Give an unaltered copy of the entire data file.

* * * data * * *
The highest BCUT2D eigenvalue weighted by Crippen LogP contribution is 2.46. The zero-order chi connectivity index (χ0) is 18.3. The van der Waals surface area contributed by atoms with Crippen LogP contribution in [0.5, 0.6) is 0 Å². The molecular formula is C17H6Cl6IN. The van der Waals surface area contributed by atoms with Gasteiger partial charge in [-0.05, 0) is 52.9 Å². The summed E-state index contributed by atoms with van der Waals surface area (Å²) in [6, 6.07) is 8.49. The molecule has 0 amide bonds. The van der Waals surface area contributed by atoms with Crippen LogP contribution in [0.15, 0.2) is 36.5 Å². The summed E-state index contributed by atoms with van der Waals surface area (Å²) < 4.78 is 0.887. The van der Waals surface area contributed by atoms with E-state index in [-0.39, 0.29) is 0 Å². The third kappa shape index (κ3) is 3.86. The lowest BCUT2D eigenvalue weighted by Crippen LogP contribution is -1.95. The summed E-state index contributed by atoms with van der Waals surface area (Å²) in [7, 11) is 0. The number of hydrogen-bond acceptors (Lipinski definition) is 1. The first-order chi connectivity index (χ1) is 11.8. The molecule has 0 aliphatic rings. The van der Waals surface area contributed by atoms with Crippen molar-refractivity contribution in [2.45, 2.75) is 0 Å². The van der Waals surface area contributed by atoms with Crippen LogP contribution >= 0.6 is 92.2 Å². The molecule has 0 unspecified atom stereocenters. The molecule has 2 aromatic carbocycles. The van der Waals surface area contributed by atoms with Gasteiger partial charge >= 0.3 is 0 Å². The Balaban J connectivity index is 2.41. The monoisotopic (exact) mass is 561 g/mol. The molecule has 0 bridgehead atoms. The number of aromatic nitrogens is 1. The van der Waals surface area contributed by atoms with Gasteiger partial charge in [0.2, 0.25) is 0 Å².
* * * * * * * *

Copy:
The highest BCUT2D eigenvalue weighted by Crippen LogP contribution is 2.46. The zero-order chi connectivity index (χ0) is 18.3. The van der Waals surface area contributed by atoms with Crippen LogP contribution in [0.5, 0.6) is 0 Å². The molecular formula is C17H6Cl6IN. The van der Waals surface area contributed by atoms with Gasteiger partial charge in [-0.05, 0) is 52.9 Å². The summed E-state index contributed by atoms with van der Waals surface area (Å²) in [6, 6.07) is 8.49. The molecule has 0 amide bonds. The van der Waals surface area contributed by atoms with Crippen LogP contribution in [0.15, 0.2) is 36.5 Å². The summed E-state index contributed by atoms with van der Waals surface area (Å²) < 4.78 is 0.887. The van der Waals surface area contributed by atoms with E-state index in [-0.39, 0.29) is 0 Å². The third kappa shape index (κ3) is 3.86. The lowest BCUT2D eigenvalue weighted by Crippen LogP contribution is -1.95. The summed E-state index contributed by atoms with van der Waals surface area (Å²) in [7, 11) is 0. The number of hydrogen-bond acceptors (Lipinski definition) is 1. The first-order chi connectivity index (χ1) is 11.8. The molecule has 0 aliphatic rings. The van der Waals surface area contributed by atoms with Crippen molar-refractivity contribution in [2.45, 2.75) is 0 Å². The van der Waals surface area contributed by atoms with Crippen LogP contribution >= 0.6 is 92.2 Å². The molecule has 0 unspecified atom stereocenters. The molecule has 2 aromatic carbocycles. The van der Waals surface area contributed by atoms with Gasteiger partial charge >= 0.3 is 0 Å². The Balaban J connectivity index is 2.41. The monoisotopic (exact) mass is 561 g/mol. The molecule has 0 bridgehead atoms. The number of aromatic nitrogens is 1. The van der Waals surface area contributed by atoms with Gasteiger partial charge in [0.2, 0.25) is 0 Å².